The variations in the isotopic composition of calcium caused by fractionation in heterogeneous systems and by nuclear reactions can provide insight into numerous biological, geological, and cosmic processes, and therefore isotopic analysis finds a wide spectrum of applications in cosmo- and geochemistry, paleoclimatic, nutritional, and biomedical studies. The measurement of calcium isotopic abundances in natural samples has challenged the analysts for more than three decades. Practically all Ca isotopes suffer from significant isobaric interferences, whereas low-abundant isotopes can be particularly affected by neighboring major isotopes. The extent of natural variations of stable isotopes appears to be relatively limited, and highly precise techniques are required to resolve isotopic effects. Isotope fractionation during sample preparation and measurements and instrumental mass bias can significantly exceed small isotope abundance variations in samples, which have to be investigated. Not surprisingly, a TIMS procedure developed by Russell et al. (Russell et al., 1978. Geochim Cosmochim Acta 42: 1075-1090) for Ca isotope measurements was considered as revolutionary for isotopic measurements in general, and that approach is used nowadays (with small modifications) for practically all isotopic systems and with different mass spectrometric techniques. Nevertheless, despite several decades of calcium research and corresponding development of mass spectrometers, the available precision and accuracy is still not always sufficient to achieve the challenging goals. The present article discusses figures of merits of presently used analytical methods and instrumentation, and attempts to critically assess their limitations. In Sections 2 and 3, mass spectrometric methods applied to precise stable isotope analysis and to the determination of 41Ca are described. Section 4 contains a short summary of selected applications, and includes tracer experiments and the potential use of biological isotope fractionation in medical studies, paleoclimatic and paleoceanographic, and other terrestrial as well as extraterrestrial investigations. © 2009 Wiley Periodicals, Inc.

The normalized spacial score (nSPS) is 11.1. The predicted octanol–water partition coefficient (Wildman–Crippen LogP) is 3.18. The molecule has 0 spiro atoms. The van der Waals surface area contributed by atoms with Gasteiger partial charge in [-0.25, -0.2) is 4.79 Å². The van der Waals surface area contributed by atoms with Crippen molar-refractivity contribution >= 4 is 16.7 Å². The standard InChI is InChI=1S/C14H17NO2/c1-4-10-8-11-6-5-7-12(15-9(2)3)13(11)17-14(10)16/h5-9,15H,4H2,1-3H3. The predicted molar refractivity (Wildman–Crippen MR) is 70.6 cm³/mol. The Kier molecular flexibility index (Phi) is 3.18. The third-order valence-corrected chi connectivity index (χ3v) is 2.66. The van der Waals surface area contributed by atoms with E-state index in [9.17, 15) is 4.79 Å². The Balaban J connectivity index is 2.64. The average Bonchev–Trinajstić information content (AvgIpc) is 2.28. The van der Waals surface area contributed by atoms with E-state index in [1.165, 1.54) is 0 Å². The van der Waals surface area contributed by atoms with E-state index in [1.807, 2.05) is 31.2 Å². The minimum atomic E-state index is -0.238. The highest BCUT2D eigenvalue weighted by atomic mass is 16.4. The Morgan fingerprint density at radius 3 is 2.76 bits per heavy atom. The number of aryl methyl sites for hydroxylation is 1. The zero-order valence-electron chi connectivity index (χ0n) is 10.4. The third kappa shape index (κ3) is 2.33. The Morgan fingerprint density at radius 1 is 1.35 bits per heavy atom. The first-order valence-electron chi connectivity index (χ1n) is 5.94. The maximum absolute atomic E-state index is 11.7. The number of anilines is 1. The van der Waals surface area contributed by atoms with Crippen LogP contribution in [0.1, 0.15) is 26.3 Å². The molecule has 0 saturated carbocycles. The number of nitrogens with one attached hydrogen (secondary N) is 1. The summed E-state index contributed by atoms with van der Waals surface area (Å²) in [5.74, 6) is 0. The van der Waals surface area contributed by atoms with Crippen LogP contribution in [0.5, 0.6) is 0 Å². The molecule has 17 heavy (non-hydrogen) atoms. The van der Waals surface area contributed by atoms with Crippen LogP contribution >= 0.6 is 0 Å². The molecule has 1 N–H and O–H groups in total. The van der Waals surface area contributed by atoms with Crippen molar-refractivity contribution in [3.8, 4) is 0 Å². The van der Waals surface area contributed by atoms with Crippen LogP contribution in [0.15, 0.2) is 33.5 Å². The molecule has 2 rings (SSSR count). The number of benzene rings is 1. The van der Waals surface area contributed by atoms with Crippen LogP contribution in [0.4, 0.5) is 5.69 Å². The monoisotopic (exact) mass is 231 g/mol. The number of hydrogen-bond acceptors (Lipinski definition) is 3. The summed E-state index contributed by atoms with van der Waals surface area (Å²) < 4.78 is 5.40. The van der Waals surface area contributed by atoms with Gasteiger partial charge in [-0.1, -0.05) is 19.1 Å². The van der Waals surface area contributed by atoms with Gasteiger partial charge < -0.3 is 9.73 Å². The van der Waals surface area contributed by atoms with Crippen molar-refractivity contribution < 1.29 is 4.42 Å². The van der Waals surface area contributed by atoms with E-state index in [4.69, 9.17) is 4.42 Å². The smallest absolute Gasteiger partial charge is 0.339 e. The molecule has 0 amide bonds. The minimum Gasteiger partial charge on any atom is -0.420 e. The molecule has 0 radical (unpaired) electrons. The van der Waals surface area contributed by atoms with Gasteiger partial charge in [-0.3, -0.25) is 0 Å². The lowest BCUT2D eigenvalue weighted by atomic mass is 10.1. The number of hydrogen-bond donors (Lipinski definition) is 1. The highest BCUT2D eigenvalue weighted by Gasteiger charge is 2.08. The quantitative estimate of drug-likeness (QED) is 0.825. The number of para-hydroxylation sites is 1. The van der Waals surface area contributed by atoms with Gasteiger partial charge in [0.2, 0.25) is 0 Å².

Rosenblatt E.,International Atomic Energy Agency
Frontiers in Oncology | Year: 2014

Countries, states, and island nations often need forward planning of their radiotherapy services driven by different motives. Countries without radiotherapy services sponsor patients to receive radiotherapy abroad. They often engage professionals for a feasibility study in order to establish whether it would be more cost-beneficial to establish a radiotherapy facility. Countries where radiotherapy services have developed without any central planning, find themselves in situations where many of the available centers are private and thus inaccessible for a majority of patients with limited resources. Government may decide to plan ahead when a significant exodus of cancer patients travel to another country for treatment, thus exposing the failure of the country to provide this medical service for its citizens. In developed countries, the trigger has been the existence of highly visible waiting lists for radiotherapy revealing a shortage of radiotherapy equipment. This paper suggests that there should be a systematic and comprehensive process of long-term planning of radiotherapy services at the national level, taking into account the regulatory infrastructure for radiation protection, planning of centers, equipment, staff, education programs, quality assurance, and sustainability aspects. Realistic budgetary and cost considerations must also be part of the project proposal or business plan. © 2014 Rosenblatt.